Originally titled as Samay Sargam, the novel stitches together episodes from the two protagonists’ lives. Especially the time spent together discussing myriad topics over tea, lunches or dinners!

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The Reading Spree: Women in Translation Month 2019

And so the Women in Translation (WiT) month has ended. And oh what a beautiful reading spree it was!

As part of WiT, I read female writers that have been translated into English and I managed to read a humble total of six books!

Here is the list:

1. First on my list was When the Dives Disappeared by Sofi Oksanen, translated from Finnish by Lola M. Rogers. This novel is a story of two Estonian cousins and their very different reactions to first Soviet occupation, then Nazi German and then back to Soviet occupation. Told using two parallel timelines, this was my first book by an Estonian writer that also shed a lot of light on a little known aspect of world history: Estonia’s role and struggle for independence during dark periods of occupation. Read the complete Blurb Appreciation Review of this novel here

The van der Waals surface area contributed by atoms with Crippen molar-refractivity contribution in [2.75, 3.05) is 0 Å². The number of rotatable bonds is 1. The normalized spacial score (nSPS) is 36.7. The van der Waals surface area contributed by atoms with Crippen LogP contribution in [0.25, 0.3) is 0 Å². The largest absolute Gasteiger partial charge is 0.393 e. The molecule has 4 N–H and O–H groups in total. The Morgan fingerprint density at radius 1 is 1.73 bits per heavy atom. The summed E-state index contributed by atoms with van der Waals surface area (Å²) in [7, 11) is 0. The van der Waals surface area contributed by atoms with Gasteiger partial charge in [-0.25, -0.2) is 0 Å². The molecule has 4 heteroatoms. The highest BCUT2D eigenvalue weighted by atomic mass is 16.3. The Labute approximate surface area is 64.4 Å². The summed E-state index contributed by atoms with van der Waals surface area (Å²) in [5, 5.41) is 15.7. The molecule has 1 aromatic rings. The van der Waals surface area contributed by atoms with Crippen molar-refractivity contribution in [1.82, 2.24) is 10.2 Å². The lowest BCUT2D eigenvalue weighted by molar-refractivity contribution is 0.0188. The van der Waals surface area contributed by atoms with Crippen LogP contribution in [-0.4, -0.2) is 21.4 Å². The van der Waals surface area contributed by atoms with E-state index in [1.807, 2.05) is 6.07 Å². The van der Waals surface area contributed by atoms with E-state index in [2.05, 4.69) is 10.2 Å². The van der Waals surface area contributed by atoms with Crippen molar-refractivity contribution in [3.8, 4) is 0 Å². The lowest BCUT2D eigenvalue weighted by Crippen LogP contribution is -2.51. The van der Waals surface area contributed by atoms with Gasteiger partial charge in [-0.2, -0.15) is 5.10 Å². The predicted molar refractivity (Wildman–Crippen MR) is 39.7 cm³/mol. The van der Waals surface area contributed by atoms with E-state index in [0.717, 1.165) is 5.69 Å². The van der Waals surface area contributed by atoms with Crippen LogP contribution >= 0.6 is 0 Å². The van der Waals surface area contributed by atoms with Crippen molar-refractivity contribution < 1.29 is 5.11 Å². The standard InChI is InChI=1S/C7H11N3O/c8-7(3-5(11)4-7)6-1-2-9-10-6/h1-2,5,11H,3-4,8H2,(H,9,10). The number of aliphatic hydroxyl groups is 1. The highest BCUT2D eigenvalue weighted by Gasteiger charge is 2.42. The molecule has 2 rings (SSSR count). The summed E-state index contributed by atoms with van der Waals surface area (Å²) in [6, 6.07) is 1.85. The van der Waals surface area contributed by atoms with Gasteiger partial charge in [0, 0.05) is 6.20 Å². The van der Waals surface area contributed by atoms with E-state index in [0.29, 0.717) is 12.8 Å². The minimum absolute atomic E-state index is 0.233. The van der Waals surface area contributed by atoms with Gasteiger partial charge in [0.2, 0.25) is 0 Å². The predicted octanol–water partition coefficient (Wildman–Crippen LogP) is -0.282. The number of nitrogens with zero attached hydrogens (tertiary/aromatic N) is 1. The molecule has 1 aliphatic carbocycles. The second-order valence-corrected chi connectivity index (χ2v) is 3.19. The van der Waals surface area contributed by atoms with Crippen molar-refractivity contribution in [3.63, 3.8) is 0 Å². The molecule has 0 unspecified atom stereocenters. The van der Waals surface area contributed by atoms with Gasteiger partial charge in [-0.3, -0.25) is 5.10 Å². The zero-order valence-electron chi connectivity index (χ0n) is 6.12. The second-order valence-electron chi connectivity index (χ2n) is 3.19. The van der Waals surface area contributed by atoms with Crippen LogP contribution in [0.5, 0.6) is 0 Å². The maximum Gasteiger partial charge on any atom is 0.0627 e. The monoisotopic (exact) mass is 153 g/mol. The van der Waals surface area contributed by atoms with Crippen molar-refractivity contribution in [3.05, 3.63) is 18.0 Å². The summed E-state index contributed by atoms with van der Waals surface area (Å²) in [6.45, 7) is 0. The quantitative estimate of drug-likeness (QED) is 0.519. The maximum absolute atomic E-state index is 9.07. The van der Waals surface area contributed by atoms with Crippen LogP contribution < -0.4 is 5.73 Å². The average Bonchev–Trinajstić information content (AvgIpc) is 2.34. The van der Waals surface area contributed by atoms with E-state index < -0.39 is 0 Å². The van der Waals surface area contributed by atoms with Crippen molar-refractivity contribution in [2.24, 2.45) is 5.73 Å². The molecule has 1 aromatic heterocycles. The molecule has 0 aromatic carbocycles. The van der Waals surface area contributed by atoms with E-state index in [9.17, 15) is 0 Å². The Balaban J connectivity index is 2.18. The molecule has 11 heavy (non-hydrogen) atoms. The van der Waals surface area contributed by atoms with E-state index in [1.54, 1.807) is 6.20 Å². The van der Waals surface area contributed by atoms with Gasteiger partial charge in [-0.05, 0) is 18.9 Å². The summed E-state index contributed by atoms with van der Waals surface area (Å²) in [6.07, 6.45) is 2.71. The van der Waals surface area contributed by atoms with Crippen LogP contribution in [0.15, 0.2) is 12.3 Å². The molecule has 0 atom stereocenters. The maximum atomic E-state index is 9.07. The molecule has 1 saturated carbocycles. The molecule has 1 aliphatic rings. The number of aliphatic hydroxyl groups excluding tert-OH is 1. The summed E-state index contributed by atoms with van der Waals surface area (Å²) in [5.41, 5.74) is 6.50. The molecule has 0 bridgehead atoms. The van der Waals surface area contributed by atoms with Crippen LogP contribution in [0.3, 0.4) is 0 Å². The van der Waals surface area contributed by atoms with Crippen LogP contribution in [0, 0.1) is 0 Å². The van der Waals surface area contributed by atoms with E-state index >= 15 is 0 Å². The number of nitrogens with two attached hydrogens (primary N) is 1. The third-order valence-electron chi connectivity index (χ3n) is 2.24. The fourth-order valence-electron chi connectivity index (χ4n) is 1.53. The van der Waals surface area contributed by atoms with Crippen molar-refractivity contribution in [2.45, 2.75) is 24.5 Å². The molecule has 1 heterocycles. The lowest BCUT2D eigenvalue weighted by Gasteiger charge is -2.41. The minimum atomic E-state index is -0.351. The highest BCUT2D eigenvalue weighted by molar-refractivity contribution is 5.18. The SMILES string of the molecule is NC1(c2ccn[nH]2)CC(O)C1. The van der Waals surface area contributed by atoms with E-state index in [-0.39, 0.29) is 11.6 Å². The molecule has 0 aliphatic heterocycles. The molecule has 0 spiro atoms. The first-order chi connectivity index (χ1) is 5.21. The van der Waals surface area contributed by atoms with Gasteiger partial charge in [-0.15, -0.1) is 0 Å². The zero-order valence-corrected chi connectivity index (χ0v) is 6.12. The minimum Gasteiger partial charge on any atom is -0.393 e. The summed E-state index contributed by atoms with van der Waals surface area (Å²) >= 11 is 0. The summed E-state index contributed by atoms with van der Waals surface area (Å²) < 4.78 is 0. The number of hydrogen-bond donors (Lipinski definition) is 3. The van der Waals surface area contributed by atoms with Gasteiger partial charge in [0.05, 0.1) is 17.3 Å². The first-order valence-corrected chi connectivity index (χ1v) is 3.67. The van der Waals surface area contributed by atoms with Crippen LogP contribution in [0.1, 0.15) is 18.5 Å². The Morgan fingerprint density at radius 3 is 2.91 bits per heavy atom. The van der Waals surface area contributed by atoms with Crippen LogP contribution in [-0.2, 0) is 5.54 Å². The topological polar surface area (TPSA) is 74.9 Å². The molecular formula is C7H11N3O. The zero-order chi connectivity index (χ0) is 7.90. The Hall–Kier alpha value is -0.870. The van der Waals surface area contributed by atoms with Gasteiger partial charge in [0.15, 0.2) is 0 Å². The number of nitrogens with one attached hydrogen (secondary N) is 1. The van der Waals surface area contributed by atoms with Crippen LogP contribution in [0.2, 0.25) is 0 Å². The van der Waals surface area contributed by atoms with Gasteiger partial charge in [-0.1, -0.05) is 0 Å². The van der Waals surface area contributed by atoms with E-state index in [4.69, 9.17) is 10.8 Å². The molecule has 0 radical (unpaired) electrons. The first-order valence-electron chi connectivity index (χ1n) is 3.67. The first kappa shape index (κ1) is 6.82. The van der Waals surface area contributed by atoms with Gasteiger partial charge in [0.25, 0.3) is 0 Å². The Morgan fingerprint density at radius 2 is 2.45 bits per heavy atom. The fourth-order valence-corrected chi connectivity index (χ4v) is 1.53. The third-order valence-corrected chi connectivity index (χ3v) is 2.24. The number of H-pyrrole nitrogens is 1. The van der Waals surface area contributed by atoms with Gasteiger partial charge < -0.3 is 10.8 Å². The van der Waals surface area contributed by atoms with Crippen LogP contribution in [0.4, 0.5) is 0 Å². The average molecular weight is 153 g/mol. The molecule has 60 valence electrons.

2. Next was The M usic of Solitude by Krishna Sobti, translated from Hindi by Vasudha Dalmia. This is a touching tale of two elderly people living in Delhi, Ishan and Aranya, who are diametrically opposite people yet are brought together by proximity and burdensome and very palpable questions of old age and death. Read my complete review here.